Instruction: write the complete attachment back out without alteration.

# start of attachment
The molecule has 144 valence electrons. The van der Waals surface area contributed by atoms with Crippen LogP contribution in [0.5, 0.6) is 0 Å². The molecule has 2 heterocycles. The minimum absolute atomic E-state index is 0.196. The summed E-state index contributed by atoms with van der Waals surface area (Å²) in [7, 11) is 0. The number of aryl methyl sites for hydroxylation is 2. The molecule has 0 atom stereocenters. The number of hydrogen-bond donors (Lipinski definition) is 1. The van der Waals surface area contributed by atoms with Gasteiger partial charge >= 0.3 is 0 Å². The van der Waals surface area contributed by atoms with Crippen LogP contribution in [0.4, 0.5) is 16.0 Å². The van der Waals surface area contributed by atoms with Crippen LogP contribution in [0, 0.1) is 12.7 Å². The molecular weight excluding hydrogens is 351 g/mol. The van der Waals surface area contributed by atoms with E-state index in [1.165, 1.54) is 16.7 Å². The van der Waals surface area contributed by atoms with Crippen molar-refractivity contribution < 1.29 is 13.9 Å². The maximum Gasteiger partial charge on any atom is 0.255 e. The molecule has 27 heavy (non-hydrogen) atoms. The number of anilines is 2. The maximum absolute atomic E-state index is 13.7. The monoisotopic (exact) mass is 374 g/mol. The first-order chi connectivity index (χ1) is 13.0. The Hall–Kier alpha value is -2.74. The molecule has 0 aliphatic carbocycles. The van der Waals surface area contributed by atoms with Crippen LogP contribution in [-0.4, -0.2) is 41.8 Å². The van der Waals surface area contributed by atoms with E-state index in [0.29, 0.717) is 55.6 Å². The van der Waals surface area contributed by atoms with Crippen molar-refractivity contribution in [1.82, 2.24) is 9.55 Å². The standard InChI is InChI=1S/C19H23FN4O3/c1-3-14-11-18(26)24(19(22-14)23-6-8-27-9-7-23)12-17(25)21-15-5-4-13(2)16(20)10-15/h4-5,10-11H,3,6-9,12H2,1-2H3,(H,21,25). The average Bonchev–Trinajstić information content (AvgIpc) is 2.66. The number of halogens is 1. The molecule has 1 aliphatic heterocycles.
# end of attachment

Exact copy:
The molecule has 144 valence electrons. The van der Waals surface area contributed by atoms with Crippen LogP contribution in [0.5, 0.6) is 0 Å². The molecule has 2 heterocycles. The minimum absolute atomic E-state index is 0.196. The summed E-state index contributed by atoms with van der Waals surface area (Å²) in [7, 11) is 0. The number of aryl methyl sites for hydroxylation is 2. The molecule has 0 atom stereocenters. The number of hydrogen-bond donors (Lipinski definition) is 1. The van der Waals surface area contributed by atoms with Gasteiger partial charge >= 0.3 is 0 Å². The van der Waals surface area contributed by atoms with Crippen LogP contribution in [0.4, 0.5) is 16.0 Å². The van der Waals surface area contributed by atoms with Crippen LogP contribution in [0, 0.1) is 12.7 Å². The molecular weight excluding hydrogens is 351 g/mol. The van der Waals surface area contributed by atoms with E-state index in [1.165, 1.54) is 16.7 Å². The van der Waals surface area contributed by atoms with Crippen molar-refractivity contribution < 1.29 is 13.9 Å². The maximum Gasteiger partial charge on any atom is 0.255 e. The molecule has 27 heavy (non-hydrogen) atoms. The number of anilines is 2. The maximum absolute atomic E-state index is 13.7. The monoisotopic (exact) mass is 374 g/mol. The first-order chi connectivity index (χ1) is 13.0. The Hall–Kier alpha value is -2.74. The molecule has 0 aliphatic carbocycles. The van der Waals surface area contributed by atoms with Crippen LogP contribution in [-0.4, -0.2) is 41.8 Å². The van der Waals surface area contributed by atoms with E-state index in [0.29, 0.717) is 55.6 Å². The van der Waals surface area contributed by atoms with Crippen molar-refractivity contribution in [1.82, 2.24) is 9.55 Å². The standard InChI is InChI=1S/C19H23FN4O3/c1-3-14-11-18(26)24(19(22-14)23-6-8-27-9-7-23)12-17(25)21-15-5-4-13(2)16(20)10-15/h4-5,10-11H,3,6-9,12H2,1-2H3,(H,21,25). The average Bonchev–Trinajstić information content (AvgIpc) is 2.66. The number of halogens is 1. The molecule has 1 aliphatic heterocycles.